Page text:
They don’t want us to talk about them in broad sweeping categories, as if everyone who didn’t check a box under “Religion” on a form is the same. They are suspicious of broad, sweeping claims (which is generally a good thing); they have a keen eye for spotting inauthenticity; and they don’t have time for things that they don’t think are relevant to their lives.
“Nones” are nones because they’ve chosen not to get on a bus—certainly not a bus with “RELIGION” spray painted on it in bright red letters. If they get on any bus at all, it’s most likely to have peace, diversity, compassion, and love wins painted on it. But that bus isn’t listed on any of the forms that ask about religious affiliation. And so they are nones.
Our fixation with the nones means that we’re putting immense focus on the fact that they are not checking a box. Yet boxes are the very thing that has kept them from identifying as Catholic in the first place.
We want that box to be checked. We want all or nothing. “You’re either Catholic or you’re not,” some say—a well-meaning but problematic phrase. This is an attitude that seeks box-checking, not enrollment.
The nones don’t want to get on a bus that might take them to a place they don’t want to go. They are willing to embark on a journey, though—especially when they feel like they are co-creators of the journey.
And there’s nothing that people are more ready to enroll in than the journey of their own lives.
Enrolling on the Journey of Personal Vocation
When Jesus called the first apostles, he didn’t seek their complete and total dedication from day one. He said, “Come, follow me.” He sought enrollment.
Jesus appealed to them personally. He didn’t have a religious test. He didn’t have a box to check. He simply wanted them to follow him.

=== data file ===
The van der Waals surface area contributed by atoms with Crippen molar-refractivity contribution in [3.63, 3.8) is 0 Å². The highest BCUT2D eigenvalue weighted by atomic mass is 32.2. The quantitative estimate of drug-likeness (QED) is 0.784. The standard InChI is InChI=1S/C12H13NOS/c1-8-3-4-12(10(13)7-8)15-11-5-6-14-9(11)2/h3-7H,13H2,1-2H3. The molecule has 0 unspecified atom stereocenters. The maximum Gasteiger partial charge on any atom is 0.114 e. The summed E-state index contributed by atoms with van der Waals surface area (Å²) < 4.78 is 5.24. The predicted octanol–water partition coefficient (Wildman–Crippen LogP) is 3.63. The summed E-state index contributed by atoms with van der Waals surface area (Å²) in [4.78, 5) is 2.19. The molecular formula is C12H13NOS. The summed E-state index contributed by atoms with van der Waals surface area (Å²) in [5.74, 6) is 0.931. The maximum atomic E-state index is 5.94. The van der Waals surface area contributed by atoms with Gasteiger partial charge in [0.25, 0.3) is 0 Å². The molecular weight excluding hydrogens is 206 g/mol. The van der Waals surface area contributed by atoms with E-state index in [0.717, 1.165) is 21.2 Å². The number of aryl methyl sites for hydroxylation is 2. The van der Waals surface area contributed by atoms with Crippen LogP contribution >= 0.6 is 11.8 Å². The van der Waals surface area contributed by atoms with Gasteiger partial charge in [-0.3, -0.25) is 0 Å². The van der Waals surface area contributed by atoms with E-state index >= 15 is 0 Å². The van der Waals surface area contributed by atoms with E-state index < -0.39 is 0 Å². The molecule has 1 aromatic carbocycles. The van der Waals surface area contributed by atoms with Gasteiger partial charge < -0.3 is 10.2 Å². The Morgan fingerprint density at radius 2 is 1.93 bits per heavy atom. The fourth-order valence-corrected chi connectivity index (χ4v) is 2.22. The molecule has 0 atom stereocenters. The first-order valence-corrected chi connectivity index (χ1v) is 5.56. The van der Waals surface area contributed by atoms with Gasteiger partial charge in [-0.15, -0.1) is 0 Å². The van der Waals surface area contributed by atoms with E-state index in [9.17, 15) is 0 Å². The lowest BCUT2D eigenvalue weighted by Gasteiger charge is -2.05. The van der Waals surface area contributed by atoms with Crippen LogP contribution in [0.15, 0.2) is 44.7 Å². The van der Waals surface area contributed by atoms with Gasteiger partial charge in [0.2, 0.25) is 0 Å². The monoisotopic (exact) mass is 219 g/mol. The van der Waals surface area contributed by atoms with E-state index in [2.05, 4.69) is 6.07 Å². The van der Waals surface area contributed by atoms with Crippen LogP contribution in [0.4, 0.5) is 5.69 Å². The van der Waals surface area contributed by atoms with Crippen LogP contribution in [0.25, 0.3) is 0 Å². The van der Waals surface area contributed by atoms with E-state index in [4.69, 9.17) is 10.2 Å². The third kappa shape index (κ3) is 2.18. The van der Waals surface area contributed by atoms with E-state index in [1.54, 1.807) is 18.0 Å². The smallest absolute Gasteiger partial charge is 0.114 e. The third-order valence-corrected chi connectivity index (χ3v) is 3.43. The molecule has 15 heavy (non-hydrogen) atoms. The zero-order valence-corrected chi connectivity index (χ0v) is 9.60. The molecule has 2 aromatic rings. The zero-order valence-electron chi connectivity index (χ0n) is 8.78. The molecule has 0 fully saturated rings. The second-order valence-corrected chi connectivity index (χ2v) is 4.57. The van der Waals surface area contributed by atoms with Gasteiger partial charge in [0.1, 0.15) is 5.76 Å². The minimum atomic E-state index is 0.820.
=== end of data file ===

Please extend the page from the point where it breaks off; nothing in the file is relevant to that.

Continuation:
To the fishermen, he says that he will make them fishers of men. To Nathaniel, he says that he saw him under the fig tree before Philip called him. To Matthew, he simply says, “Follow me.” He didn’t seek Matthew’s entire heart at the tax collector’s post. He sought to have dinner at his house. Jesus formed his disciples through personal experience.
A person with arms folded, eyes squinted, and ears closed is not going to be swayed by mere facts. But doubt surrenders to experience. And experience can only happen if there’s enrollment.
Most importantly, enrollment gives us the space to get to know people so that we can call them according to their personal vocations and not treat them according to a categorical prescription.
A treatment plan sounds like this: Get better at using social media, hold more Theology on Taps, and engage in New Apologetics.
Calling a person according to their personal vocation sounds like a question: “Eric, what got you interested in organic farming? What kind of gift do you want to offer the world with your life? How can I support you in your journey?” These questions are best accompanied by the sound of a wine cork popping and the music of The Infamous Stringdusters.
Earn enrollment first. The Truth will thrive there.